Investors and lenders take heed: The Economic Crime (transparency and enforcement) Act 2022

This article was co-authored by Lilia Gatenadze, Legal Assistant, London.

The Economic Crime (Transparency and Enforcement) Act 2022 (the Act) was given Royal Assent on 15 March 2022. The bill (as was) had received its first reading on 1 March 2022 and was subsequently fast-tracked.

The purpose of the Act is to set a global standard for transparency of real estate ownership, and to help eliminate foreign criminals from using UK property as a money laundering vehicle or in breach of sanctions.

Why now?

Even though the original parliamentary bill was introduced in 2018, it was not followed through at that time. However, the legislation was re-introduced to tackle sanctions imposed by HM Government on Russian nationals and organisations following the conflict in Ukraine.

What is being introduced?

The Act applies to properties owned by overseas entities. These include companies and other entities governed by the law of a country/territory outside the UK and have a separate legal identity under that law. The Act requires certain information to be provided in relation to beneficial owners of such entities who hold (directly or indirectly) more than 25% of the shares or voting rights and/or have a right to appoint or remove a majority of the board of directors and/or have significant influence or control. A beneficial owner may be an individual, legal entity or government/public authority.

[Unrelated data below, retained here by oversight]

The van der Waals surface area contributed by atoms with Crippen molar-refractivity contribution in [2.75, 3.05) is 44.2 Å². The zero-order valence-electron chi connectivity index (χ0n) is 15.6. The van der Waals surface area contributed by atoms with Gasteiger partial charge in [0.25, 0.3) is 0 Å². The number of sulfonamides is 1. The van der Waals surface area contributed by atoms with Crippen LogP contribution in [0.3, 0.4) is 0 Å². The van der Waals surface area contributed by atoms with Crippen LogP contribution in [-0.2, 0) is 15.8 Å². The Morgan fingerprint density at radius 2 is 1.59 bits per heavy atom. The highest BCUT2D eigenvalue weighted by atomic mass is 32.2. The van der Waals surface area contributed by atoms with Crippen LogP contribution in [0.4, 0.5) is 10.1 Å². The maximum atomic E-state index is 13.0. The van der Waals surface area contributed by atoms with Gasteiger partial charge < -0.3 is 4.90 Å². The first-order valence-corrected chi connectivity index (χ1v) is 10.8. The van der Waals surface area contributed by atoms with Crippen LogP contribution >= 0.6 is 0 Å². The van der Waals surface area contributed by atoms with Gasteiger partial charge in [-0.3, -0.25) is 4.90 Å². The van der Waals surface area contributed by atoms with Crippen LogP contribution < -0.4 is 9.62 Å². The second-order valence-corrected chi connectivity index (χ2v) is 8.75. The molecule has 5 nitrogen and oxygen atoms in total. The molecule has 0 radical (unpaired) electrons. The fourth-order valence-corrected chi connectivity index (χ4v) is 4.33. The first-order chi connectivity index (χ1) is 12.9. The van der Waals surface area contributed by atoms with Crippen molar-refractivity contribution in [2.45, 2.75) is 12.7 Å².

The Act consists of three main parts.

Part 1 introduces a ‘Register of Oversees Entities’ (the Register), which will be open to the public.

The Register requires details of the true identity of foreign owners who own a qualifying estate in the UK. A qualifying estate means a freehold estate or a leasehold estate granted for more than seven years, of which the overseas entity became a registered proprietor on or after 1 January 1999. Hence, the Act applies retrospectively.

Companies House are working to implement the Register with HM Land Registry’s assistance.

Companies House is able to challenge suspicious information contained in any filings or documentation provided and report it to security agencies. HM Land Registry is then able to place restrictions on titles to qualifying estates of overseas entities.

What information is required?

The Act lists detailed information that must be provided to Companies House by the overseas entity, namely:

  • Country of incorporation or formation.
  • Registered or principal office.
  • A service address.
  • An email address.
  • The legal form of the entity.
  • The law by which it is governed.
  • Any public register in which it is entered.
  • A relevant registration number.

Where a beneficial owner is an individual, the Act requires information which includes name, date of birth, nationality, usual residential address, a service address, and the date when the individual became a beneficial owner.

It must be noted, however, that dates of birth and residential addresses are in a protected category and, therefore, will not be open for public inspection.

Unexplained Wealth Order regime